The growing awareness of the benefits of optimizing our intellectual horsepower, combined with the tools available to us, gives us good places to look to create added value. For example, Lean Sigma is a workflow optimization tool that, if used correctly, can help to eliminate nonsense work. I see this being used more throughout our industry. Equipment manufacturing was an early adopter of this approach, and we now use it in major project workflows, technology qualification, and in the development and promulgation of engineering standards. This is by no means new, but I think we are becoming more proficient and creative in applying such tools and actively looking for improvement opportunities. 

Having said this, I would wager that overall 10%+ of productivity gains are still a prize to be won. We need to aim for improvement, especially if we are to allow ourselves the luxury of hitting a 5-iron or casting a fly occasionally.

Let’s assume success: We eradicate the nonsense hour. What would you do with a little extra time? I would like to think I would spend the time wisely—perhaps investing in a self-development opportunity, attending an important conference, forum, or society meeting, or perhaps just taking the time to investigate a new technology. My self-imposed rule would be that it has to be valuable to me and my job, and it also has to be fun. There is no point in liberating valuable time and then wasting the opportunity it gives to reward ourselves with something enjoyable.

I have concluded my concise treatise on the complexity and time issues. In the next Oil and Gas Facilities, I will return to the technical stuff.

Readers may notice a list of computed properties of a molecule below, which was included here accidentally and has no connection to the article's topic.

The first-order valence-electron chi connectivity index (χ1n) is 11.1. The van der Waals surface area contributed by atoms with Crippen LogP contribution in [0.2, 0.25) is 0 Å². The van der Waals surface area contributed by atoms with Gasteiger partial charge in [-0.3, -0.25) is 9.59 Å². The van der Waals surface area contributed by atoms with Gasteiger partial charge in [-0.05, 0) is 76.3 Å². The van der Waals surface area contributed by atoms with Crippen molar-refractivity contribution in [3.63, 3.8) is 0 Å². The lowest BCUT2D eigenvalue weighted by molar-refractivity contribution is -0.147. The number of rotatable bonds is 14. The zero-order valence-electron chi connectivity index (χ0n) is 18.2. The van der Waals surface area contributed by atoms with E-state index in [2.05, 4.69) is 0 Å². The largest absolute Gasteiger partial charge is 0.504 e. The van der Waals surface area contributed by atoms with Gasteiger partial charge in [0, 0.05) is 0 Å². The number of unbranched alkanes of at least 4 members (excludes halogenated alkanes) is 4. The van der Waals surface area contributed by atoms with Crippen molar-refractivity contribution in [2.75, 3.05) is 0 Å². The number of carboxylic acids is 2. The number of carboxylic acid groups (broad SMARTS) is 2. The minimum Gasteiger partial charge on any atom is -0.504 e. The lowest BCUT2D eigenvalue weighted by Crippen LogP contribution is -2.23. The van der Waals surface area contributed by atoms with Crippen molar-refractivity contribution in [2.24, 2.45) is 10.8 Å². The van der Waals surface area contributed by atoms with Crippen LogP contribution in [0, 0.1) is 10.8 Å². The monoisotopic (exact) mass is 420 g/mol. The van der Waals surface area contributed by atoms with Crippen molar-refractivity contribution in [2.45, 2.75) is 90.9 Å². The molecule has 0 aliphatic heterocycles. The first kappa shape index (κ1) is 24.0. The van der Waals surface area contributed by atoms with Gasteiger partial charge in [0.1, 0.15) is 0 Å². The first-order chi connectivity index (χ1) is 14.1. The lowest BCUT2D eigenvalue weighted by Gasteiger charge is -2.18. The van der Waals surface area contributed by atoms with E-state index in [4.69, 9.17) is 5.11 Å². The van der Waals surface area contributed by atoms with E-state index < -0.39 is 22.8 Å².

In keeping with the idea of how to spend time wisely, for the third year in a row, the SPE PFC Committee will organize the dinner event at the 2014 Annual Technical Conference and Exhibition (ATCE), to be held in Amsterdam on 27 October. The theme will be managing aging assets, a subject of strong interest in offshore Europe and in many older land-based facilities across the world.

The format of the event is simple with four or five invited expert panelists giving short presentations and leading a discussion with audience participation. In the past 2 years, the dinner event has proven popular, as it gives people a chance to relax and catch up with friends and to network and engage in a topic of wide interest. The conversation is typically enlightening, sometimes controversial, but always stimulating and enjoyable.

In addition to the PFC dinner, the Flow Assurance and Separations Technology Technical sections will have special sessions at the ATCE. The flow assurance session will explore multiphase flow in general and answer the question, “Why should we worry about multiphase flow?” The separations technology session will focus on optimizing separation for changing production profiles, including debottlenecking brownfield assets to increase capacity. Both sessions are primed for success, so if you are in Amsterdam for the ATCE, come and join us. It will be a good use of your time.

Of course, the annual meeting is not your only opportunity to invest in self-development. There are a number of SPE conferences and meetings planned with relevant PFC topics, including the Offshore Technology Conference, the International Oilfield Corrosion Conference and Exhibition, the International Oilfield Scale Conference and Exhibition, and the Latin America and Caribbean Petroleum Engineering Conference. If you are attending one of these events while reading this magazine, I hope you have a successful and enjoyable time.


Paul S. Jones is the subsea unit manager at Chevron and a past SPE technical director of Projects, Facilities, and Construction. He is a member of the Editorial Board of Oil and Gas Facilities.